Reliant Resources (RRI) swung to a loss in the second quarter as a steep rise in natural gas prices and the cost of a debt overhaul offset higher revenue.
The company also completed a plan to carve $140 million from its annual expenses and named former National Oilwell (NOI) executive Joel Staff chief executive, replacing the recently resigned Steve Letbetter.
Shares were recently down 42 cents, or 8.4%, to $4.56 on the Instinet premarket session.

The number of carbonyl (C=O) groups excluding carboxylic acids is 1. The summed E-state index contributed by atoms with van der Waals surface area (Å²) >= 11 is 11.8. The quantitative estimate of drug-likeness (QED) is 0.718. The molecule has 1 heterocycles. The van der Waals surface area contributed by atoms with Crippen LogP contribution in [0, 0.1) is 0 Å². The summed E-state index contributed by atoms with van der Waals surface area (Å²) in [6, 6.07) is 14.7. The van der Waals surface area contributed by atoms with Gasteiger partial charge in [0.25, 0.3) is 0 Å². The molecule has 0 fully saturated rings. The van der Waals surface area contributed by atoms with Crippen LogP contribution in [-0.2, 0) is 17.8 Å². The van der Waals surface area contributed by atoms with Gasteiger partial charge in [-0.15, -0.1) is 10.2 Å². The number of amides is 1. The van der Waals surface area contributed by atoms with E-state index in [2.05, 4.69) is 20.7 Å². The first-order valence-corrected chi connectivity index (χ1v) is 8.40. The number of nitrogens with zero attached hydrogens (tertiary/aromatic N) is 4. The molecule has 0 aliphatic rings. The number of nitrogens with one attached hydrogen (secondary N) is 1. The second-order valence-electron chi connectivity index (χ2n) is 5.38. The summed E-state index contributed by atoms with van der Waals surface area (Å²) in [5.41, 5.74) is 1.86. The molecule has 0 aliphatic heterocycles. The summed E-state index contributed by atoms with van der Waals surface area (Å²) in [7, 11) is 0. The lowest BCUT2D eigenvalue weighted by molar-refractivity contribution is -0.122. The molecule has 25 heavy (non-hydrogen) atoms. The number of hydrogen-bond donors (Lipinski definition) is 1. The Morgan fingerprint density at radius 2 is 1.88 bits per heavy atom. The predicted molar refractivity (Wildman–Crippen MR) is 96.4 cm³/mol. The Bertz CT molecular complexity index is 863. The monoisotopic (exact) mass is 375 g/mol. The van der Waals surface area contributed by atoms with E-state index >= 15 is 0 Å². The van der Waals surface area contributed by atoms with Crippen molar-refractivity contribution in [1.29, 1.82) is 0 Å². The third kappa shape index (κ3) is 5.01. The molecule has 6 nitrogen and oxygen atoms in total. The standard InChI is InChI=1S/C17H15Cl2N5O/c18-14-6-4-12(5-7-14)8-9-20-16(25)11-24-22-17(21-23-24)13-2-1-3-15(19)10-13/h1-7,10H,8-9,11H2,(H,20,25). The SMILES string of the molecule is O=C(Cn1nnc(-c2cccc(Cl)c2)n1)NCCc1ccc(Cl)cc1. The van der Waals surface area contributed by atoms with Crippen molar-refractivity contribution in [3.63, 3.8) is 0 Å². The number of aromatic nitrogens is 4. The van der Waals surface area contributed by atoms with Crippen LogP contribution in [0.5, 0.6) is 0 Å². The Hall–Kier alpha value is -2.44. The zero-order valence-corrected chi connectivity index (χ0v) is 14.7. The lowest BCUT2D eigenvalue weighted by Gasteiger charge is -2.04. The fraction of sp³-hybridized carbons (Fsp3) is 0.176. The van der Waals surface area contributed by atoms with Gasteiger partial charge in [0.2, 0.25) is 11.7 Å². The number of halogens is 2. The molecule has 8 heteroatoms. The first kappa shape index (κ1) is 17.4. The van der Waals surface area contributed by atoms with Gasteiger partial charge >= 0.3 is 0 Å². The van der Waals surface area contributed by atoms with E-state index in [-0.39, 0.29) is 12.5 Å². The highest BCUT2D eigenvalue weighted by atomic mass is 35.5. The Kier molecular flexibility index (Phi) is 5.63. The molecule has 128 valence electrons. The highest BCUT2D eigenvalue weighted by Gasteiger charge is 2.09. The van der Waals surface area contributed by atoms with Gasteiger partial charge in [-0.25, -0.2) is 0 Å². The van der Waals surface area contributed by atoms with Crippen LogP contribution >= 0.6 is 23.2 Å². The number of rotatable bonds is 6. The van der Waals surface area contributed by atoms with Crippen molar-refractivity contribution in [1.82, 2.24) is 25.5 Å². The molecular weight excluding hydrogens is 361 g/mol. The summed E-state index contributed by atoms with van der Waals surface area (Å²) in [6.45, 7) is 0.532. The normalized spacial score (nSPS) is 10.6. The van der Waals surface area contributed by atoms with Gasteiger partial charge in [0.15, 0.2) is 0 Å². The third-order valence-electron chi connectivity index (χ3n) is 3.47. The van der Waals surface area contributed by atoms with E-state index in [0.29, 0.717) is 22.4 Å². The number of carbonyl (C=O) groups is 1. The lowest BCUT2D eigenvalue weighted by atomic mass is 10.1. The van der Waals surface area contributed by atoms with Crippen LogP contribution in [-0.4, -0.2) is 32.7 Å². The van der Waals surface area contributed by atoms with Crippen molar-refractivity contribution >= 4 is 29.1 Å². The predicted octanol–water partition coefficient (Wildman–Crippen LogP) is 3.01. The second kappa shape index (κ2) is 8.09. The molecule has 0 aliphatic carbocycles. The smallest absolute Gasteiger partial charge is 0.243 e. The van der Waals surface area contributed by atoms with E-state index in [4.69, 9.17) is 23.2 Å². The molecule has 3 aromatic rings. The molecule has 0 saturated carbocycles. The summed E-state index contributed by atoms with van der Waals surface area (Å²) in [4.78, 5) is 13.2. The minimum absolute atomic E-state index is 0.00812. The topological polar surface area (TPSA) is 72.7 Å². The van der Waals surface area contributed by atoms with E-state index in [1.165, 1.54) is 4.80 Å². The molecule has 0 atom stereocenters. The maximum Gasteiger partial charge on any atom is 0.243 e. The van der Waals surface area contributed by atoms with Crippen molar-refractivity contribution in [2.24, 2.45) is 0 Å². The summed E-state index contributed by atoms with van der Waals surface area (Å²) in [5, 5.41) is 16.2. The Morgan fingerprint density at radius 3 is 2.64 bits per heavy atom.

The Houston energy company lost $5.9 million, or 2 cents a share, in the latest quarter, compared with earnings of $175.8 million, or 60 cents a share, last year. On a continuing operations basis the company lost 9 cents a share in the latest quarter, a wide miss of the 19-cent profit analysts were forecasting. Revenue was $2.83 billion, up from $2.19 billion last year despite a steep decline in trading margins, to $7.6 million from $114.9 million a year ago.The company's expense for purchased power rose to $1.97 billion from $1.26 billion last year. Amortization costs rose to $8.2 million from $4.7 million, while interest expense rose to $114.5 million from $57.3 million, reflecting a recently completed debt restructuring. "While our retail results in the second quarter were negatively impacted by rising natural gas prices, we expect to see an offset in the second half of the year from the recently approved increase in our price-to-beat and the hedges we have put in place," Reliant said. The company also dropped its full-year earnings guidance to 10 cents a share from continuing operations, reflecting weak wholesale market conditions and higher amortization and interest expenses. Analysts surveyed by Thomson First Call were forecasting earnings of 58 cents a share. Among Reliant's segments, retail energy had earnings before interest and taxes of $101 million in the latest quarter, down from $202 million last year, while wholesale energy lost $20 million before interest and taxes in the latest quarter compared with earnings of $31 million last year. The wholesale segment's loss reflected lower trading margins, which in turn are the result of Reliant's scaling back trading operations, plus the expiration of favorable contracts and continued weak markets.